Battlefield 2 on PC was an online shooter of the epic kind. It refined their capture point and vehicle hopping squad based gameplay to near perfection, and it allowed upwards of 64 players to take part in both small and epic scale battles across huge sprawling maps. It was also a game that introduced cutting edge physics (for its time) that led to many hilarious vehicular “accidents” that in turn led to many games being cut short and players left reading “You have been kicked for excessive team killing”. Damn those helicopter controls!



6. Fallout 3 - Bethesda Game Studios, 2008



Taking their open-world RPG experience from The Elder Scrolls IV: Oblivion, Bethesda Game Studios put aside their fantasy lore rule-book, and took players to a fully realised post-apocalyptic wasteland, the likes of which no one had seen in the videogame space before.

Fallout 3 took the popular PC isometric RPG series of the same name, and ushered it into the next-generation, radiating a sense of design maturity few games of the time could equal. The world was literally your play-thing, and with definitively dynamic outcomes based on multiple options of player choice, the game became something of a benchmark for freedom and on-the-fly narrative, as directed by the player.

It was bloody, it was gruesome, it was cold and it was harsh, but damn if it wasn’t a hell of a lot of fun, too.



5. Deus Ex - Ion Storm Austin, 2000



If the popularity of some titles in this list could be partly attributed to short memories, here's one that most definitely is not. Originally released mid 2000, Deus Ex (pronounced day-as-ecks btw) took genre amalgamation to unprecedented levels, and that it is still so impressed on the minds of AusGamers readers is a well-deserved testament to its quality.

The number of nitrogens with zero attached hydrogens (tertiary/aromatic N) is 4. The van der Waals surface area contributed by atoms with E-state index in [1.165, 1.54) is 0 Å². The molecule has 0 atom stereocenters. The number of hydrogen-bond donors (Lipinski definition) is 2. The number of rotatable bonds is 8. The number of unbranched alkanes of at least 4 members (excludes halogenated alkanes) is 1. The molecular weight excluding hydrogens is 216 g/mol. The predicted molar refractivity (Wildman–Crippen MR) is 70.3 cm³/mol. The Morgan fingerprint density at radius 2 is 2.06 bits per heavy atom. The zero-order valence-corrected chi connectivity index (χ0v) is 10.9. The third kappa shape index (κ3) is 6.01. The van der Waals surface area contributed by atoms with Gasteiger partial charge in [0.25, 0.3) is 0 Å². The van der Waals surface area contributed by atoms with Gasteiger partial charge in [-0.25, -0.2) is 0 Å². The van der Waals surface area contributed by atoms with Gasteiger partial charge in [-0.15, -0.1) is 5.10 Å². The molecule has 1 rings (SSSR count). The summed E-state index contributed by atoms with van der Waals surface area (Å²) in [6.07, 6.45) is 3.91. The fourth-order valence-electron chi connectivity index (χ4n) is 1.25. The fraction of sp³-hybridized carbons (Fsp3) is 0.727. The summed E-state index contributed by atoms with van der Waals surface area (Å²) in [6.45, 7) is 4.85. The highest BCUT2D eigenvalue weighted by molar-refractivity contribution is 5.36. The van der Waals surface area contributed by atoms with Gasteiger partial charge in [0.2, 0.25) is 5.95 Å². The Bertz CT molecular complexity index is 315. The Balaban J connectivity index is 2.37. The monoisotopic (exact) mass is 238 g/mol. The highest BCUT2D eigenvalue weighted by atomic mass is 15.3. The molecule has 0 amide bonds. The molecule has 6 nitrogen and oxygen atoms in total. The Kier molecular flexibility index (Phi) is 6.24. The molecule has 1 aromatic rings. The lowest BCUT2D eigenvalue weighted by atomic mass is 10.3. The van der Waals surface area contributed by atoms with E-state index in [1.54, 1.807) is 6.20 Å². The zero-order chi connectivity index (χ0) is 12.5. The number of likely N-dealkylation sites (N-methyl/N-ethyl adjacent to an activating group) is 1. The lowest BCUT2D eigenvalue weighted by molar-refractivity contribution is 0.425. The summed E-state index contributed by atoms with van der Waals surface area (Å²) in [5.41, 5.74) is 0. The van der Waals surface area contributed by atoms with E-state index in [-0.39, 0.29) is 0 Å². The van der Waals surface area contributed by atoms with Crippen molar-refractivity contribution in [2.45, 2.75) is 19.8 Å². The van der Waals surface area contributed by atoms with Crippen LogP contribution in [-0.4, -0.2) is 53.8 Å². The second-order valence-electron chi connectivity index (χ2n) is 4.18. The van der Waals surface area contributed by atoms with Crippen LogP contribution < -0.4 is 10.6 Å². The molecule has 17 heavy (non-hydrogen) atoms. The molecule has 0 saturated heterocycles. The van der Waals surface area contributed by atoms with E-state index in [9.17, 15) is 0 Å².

Part first-person shooter, part RPG and part adventure game, Deus Ex offered many layers of player-choice all woven into an immersive cyberpunk universe; realised with the visual strengths of the original Unreal Engine.

The sequel Deus Ex: Invisible War failed to live up to its namesake, considered by many to have been "dumbed down" too much for console gamers, at a time when home-consoles were only beginning to dabble into first-person shooter territory.

In 2011, we find ourselves eagerly awaiting Deus Ex: Human Revolution, a prequel to the original which - despite coming from a French-Canadian studio far removed from the original (disbanded) Ion Storm Austin team - appears very promising.



4. Call of Duty 4: Modern Warfare - Infinity Ward, 2007



Against all judgement at Activision in the initial “pitch” staged for the next Call of Duty entry, Infinity Ward got their “Modern Warfare” concept across the line and arguably changed the first-person shooter market forever.

Say what you will of the Call of Duty brand in its current form, Call of Duty 4: Modern Warfare introduced a legion of console gamers to proper online multiplayer, and created one of the most popular PC online communities of modern times. Moreover, the game’s engine (built off old Quake tech), still holds solid, even today, while the frenetic nature of play is still second-to-none. Infinity Ward knew how to take you on the roller-coaster ride of a lifetime - here’s hoping they’re still capable of that with the game’s third installment, purportedly releasing later this year.



3. Team Fortess 2 - Valve Software, 2007